There is a shadow surrounding the bubble that comes up when new words and lingqs are selected that gives it an above-the-page feel on normal screens, but it looks much worse on eInk screens and contributes significantly to ghosting. It also unfortunately prevents me from making the text thicker and bolder using the app-optimization settings, because when I do that the shadow becomes really really thick.

Another annoying thing is the fact that sometimes when I click on a blue work to ignore it, it takes a few seconds for the suggested hint to appear, causing the ignore button to move down on the screen just as I am selecting it and causing me to instead save the hint. It’s not a big deal but it happens quite often and is annoying.

What about dark mode? It looks like shit. The main problem is ghosting. If you do a full screen refresh after each operation it looks alright but that’s a major pain. Don’t bother with dark mode on this device.

What about the LingQ website? It works surprisingly pretty good in the Chrome browser. I have no idea why you would want to use it instead of the app, but it does work.

How it could be improved. Obviously the powers that be at LingQ have their priorities and this might understandably not be one of them, but I hope this is something they are paying attention to. I see using LingQ on eInk devices as the obvious next step for them and since it already works so well, this is super low hanging fruit. A small number of minor adjustments could vastly improve the experience on Android eInk devices.

I think ideally there would be another theme in addition to light and dark on the Android app only called “eInk” or something like that. When turned on, it would look very much like the light mode, but with some tweaks for an eInk display. This could include things like removing the shadows around the bubbles, removing the page turn animation, and tweaking the colours of different status LingQs to make them easier to distinguish. All easy stuff to implement.

Anyway, enough for now. Let me know if you want any more images or videos.


cool, thanks for the review. Seems to me still a bit too slow - especially if the word you are looking up requires to browse through several dictionaries because there is no lingq definition yet.
I’ll hold off for now, but interested to see in how the ereaders improve over the next years.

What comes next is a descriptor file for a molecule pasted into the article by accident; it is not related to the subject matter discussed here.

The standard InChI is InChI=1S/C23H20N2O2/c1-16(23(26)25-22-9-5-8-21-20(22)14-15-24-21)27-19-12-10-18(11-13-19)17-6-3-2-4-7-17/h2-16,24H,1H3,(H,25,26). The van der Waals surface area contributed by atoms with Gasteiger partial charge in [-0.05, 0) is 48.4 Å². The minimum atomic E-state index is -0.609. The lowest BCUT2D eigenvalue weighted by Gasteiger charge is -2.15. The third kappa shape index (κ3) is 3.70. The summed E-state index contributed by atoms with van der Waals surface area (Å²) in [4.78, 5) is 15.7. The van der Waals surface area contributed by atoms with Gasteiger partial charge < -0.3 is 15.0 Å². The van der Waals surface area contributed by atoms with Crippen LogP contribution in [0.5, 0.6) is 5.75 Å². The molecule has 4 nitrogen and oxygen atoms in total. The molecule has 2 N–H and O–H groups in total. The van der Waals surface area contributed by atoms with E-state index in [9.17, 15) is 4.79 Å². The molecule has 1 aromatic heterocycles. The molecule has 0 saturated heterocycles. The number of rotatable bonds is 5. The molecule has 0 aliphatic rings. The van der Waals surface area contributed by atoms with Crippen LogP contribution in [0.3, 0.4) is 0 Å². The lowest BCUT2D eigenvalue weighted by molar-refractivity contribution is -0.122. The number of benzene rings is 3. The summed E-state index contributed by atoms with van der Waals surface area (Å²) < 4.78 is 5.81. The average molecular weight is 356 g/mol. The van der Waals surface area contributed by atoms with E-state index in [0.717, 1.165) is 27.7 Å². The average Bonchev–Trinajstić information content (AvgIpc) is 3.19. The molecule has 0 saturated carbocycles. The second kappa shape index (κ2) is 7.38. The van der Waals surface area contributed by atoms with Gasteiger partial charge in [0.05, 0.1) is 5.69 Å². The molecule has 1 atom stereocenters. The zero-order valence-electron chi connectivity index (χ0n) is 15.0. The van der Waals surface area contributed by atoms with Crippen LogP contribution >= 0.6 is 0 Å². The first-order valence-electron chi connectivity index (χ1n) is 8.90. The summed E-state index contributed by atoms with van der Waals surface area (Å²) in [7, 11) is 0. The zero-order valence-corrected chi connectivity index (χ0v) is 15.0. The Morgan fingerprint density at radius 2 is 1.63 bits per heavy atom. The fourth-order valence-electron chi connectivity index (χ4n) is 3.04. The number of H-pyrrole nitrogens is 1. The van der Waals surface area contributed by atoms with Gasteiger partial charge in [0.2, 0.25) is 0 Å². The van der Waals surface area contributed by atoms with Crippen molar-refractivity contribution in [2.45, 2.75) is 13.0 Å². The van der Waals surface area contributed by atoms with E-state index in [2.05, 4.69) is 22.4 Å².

I get what you mean. I think if I was creating a lot of my own hints, I would not like using this device. The online dictionaries load quite fast and main problem for me is just how tedious typing on the eInk screen is. Since my language combinations (Russian and German using English as dictionary language) have lots of user hints, and I am happy just to rely on them, it is not really a problem for me.

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You missed 2 key points in your review that makes this Onyx Boox a dud!! I can’t highlight more than one word, ( I was thinking that, I will do the highlighting on my PC and just do the flashcard review on the Boox…“WRONG” When I do a flashcard review and go back to the lesson, it goes back to the beginning of the lesson each freakin time, I then have to forward the pages to where I left off! These 2 issues make the Boox a complete and utter fail, ( when using it with LingQ, which is why I purchased it)!! I will update this thread if things change.

The boox is a huge hit in the webnovel reading chinese community since it works with Readibu / Pleco (heavenly path website has a good write up if anyone wants to know more - Notion – The all-in-one workspace for your notes, tasks, wikis, and databases.)

I bought one and tried it out, it’s cute and fun (i got the Poke 4 Lite, which is small enough to fit in a large pocket) but i’m putting it aside until I’m weaned off of LingQ.

To me, LingQ works best on PC when using a mouse, and I can’t stand finger tapping that many words and highlighting - too slow (and the load times are awful).


I have not been able to reproduce this bug on my device. When I am on a page, then do a flashcard review and then go back to the lesson (by selecting the X at the top left), it goes back to the page I was on. That’s at least what has happened in my tests.

We should try to look at this objectively and avoid catastrophising. An annoying bug, if present, on a somewhat unimportant side feature of one app does not make the device a dud.

“I was thinking that, I will do the highlighting on my PC and just do the flashcard review on the Boox”